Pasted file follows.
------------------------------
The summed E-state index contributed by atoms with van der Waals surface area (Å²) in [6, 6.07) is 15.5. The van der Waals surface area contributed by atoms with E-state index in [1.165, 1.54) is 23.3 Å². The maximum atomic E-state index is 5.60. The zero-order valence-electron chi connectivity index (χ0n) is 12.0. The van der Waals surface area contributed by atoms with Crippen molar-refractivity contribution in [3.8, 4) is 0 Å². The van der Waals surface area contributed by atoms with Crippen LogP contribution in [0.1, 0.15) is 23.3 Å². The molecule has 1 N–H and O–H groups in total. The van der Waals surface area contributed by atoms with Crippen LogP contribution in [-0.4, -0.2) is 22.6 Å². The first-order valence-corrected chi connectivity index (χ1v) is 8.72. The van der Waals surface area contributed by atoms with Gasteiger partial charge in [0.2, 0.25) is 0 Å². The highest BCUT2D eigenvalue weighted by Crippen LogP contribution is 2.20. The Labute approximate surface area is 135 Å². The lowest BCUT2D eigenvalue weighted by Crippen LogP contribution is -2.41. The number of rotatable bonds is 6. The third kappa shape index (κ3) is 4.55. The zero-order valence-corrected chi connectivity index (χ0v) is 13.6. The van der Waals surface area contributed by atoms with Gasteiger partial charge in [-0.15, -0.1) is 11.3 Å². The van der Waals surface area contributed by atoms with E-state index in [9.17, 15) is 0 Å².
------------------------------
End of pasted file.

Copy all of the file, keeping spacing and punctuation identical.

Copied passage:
The summed E-state index contributed by atoms with van der Waals surface area (Å²) in [6, 6.07) is 15.5. The van der Waals surface area contributed by atoms with E-state index in [1.165, 1.54) is 23.3 Å². The maximum atomic E-state index is 5.60. The zero-order valence-electron chi connectivity index (χ0n) is 12.0. The van der Waals surface area contributed by atoms with Crippen molar-refractivity contribution in [3.8, 4) is 0 Å². The van der Waals surface area contributed by atoms with Crippen LogP contribution in [0.1, 0.15) is 23.3 Å². The molecule has 1 N–H and O–H groups in total. The van der Waals surface area contributed by atoms with Crippen LogP contribution in [-0.4, -0.2) is 22.6 Å². The first-order valence-corrected chi connectivity index (χ1v) is 8.72. The van der Waals surface area contributed by atoms with Gasteiger partial charge in [0.2, 0.25) is 0 Å². The highest BCUT2D eigenvalue weighted by Crippen LogP contribution is 2.20. The Labute approximate surface area is 135 Å². The lowest BCUT2D eigenvalue weighted by Crippen LogP contribution is -2.41. The number of rotatable bonds is 6. The third kappa shape index (κ3) is 4.55. The zero-order valence-corrected chi connectivity index (χ0v) is 13.6. The van der Waals surface area contributed by atoms with Gasteiger partial charge in [-0.15, -0.1) is 11.3 Å². The van der Waals surface area contributed by atoms with E-state index in [9.17, 15) is 0 Å².